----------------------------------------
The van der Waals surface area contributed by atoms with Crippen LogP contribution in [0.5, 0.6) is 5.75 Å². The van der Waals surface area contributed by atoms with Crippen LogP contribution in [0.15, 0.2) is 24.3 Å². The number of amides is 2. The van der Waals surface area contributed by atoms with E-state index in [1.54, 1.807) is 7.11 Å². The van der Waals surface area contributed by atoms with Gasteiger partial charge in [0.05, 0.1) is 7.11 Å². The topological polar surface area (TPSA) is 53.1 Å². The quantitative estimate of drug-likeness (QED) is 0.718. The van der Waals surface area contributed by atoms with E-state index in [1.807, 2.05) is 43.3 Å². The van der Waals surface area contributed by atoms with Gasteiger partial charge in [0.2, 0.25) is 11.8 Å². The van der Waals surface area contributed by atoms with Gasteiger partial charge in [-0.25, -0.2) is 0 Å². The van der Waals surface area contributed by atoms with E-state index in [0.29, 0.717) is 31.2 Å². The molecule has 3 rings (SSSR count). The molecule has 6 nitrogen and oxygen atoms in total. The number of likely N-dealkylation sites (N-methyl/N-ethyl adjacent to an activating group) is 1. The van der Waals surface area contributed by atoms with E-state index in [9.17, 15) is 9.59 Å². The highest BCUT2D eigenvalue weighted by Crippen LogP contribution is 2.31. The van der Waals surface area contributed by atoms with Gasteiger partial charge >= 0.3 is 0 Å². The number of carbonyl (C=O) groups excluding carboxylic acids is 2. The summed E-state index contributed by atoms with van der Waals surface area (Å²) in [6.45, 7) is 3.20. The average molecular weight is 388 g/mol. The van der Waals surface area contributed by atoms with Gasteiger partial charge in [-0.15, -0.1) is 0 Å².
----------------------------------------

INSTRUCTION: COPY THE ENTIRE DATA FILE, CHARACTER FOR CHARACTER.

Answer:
The van der Waals surface area contributed by atoms with Crippen LogP contribution in [0.5, 0.6) is 5.75 Å². The van der Waals surface area contributed by atoms with Crippen LogP contribution in [0.15, 0.2) is 24.3 Å². The number of amides is 2. The van der Waals surface area contributed by atoms with E-state index in [1.54, 1.807) is 7.11 Å². The van der Waals surface area contributed by atoms with Gasteiger partial charge in [0.05, 0.1) is 7.11 Å². The topological polar surface area (TPSA) is 53.1 Å². The quantitative estimate of drug-likeness (QED) is 0.718. The van der Waals surface area contributed by atoms with E-state index in [1.807, 2.05) is 43.3 Å². The van der Waals surface area contributed by atoms with Gasteiger partial charge in [0.2, 0.25) is 11.8 Å². The van der Waals surface area contributed by atoms with Gasteiger partial charge in [-0.25, -0.2) is 0 Å². The van der Waals surface area contributed by atoms with E-state index in [0.29, 0.717) is 31.2 Å². The molecule has 3 rings (SSSR count). The molecule has 6 nitrogen and oxygen atoms in total. The number of likely N-dealkylation sites (N-methyl/N-ethyl adjacent to an activating group) is 1. The van der Waals surface area contributed by atoms with E-state index in [9.17, 15) is 9.59 Å². The highest BCUT2D eigenvalue weighted by Crippen LogP contribution is 2.31. The van der Waals surface area contributed by atoms with Gasteiger partial charge >= 0.3 is 0 Å². The number of carbonyl (C=O) groups excluding carboxylic acids is 2. The summed E-state index contributed by atoms with van der Waals surface area (Å²) in [6.45, 7) is 3.20. The average molecular weight is 388 g/mol. The van der Waals surface area contributed by atoms with Gasteiger partial charge in [-0.15, -0.1) is 0 Å².